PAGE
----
Mountainfilm on Tour is constantly growing, so we’re screening films for larger audiences in more locations around the world. Perhaps that’s why we’ve received a rash of criticism we’ve not seen before: Women are writing to describe “feeling upset…at the end of the presentation” because of “an utter lack of films portraying women.” They want female role models. We hear you and appreciate the input, and Emily Long, Mountainfilm’s program director, offers this response:
Thanks to everyone who has noticed and addressed the lack of adventureous and inspiring females in our programming. It's a problem for sure, but the problem goes much deeper than just Mountainfilm or one Mountainfilm on Tour show. The truth is, unfortunately, that not that many awesome, adventuresome women are making films. This is 2014, not 1954, and yet there's still a huge dearth of women in film that is endemic to the entire industry.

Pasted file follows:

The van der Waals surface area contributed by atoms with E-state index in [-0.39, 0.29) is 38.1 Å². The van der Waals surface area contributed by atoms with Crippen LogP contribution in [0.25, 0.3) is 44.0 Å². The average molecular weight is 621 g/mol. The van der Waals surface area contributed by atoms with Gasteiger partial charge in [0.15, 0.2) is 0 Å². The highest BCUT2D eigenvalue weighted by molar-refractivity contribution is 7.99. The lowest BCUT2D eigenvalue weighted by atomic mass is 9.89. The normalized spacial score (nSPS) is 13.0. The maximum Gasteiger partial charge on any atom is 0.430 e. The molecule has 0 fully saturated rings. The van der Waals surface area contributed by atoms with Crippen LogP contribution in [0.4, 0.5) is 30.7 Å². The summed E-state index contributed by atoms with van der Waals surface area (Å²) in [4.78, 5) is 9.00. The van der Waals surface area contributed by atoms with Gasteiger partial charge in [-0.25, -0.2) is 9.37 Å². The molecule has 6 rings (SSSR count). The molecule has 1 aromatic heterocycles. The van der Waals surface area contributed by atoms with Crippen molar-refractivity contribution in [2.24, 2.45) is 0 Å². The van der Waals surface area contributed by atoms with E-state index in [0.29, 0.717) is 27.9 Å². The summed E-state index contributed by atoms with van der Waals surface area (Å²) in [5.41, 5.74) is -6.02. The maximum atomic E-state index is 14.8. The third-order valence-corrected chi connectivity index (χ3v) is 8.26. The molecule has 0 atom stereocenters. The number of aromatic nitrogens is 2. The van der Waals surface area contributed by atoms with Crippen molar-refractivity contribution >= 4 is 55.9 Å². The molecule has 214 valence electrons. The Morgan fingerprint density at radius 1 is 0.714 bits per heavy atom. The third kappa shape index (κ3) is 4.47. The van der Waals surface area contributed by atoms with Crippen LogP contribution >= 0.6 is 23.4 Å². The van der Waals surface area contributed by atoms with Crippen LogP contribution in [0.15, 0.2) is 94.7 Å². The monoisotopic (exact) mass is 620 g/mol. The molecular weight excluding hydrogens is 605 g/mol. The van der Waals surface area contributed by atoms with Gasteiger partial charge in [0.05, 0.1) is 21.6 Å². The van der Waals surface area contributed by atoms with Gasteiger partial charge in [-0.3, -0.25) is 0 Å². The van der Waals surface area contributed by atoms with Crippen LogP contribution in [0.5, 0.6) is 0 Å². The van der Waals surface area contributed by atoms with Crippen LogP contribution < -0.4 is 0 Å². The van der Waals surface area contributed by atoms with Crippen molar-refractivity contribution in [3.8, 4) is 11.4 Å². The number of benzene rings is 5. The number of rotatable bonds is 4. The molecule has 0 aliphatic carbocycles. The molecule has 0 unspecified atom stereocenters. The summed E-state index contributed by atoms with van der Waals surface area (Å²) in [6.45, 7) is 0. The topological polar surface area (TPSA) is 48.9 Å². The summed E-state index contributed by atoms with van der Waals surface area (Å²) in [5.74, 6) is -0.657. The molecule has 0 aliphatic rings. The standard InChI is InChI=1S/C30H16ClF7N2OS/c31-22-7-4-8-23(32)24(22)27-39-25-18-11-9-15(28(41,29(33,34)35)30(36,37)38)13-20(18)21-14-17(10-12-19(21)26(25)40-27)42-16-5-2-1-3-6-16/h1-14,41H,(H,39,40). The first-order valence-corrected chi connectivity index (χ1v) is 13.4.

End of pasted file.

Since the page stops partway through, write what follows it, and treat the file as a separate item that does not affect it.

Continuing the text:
Most of the filmmakers and film subjects who create in the adventure genre are men — 80% or more. Even when you expand into Mountainfilm's other festival themes — such as the environment, social justice and culture — women are still a small minority. I've been programming Mountainfilm in Telluride since 2006, and I've seen little change since that time. The problem is not that loads of women are making films that aren't getting seen; the problem is that loads of women are simply not making films in the first place.
We, as women, should not wait to see female role models before being inspired to go on adventures, make films or do anything extraordinary. The longer the wait for role models, the longer it will take to make positive, significant change in the world. To quote a woman who was decidedly ahead of her time, Amelia Earhart once said, “The most effective way to do it, is to do it.”
In the meantime, here at Mountainfilm, we will continue to steer our efforts toward discovering, encouraging and cultivating female filmmakers and film subjects as best we can.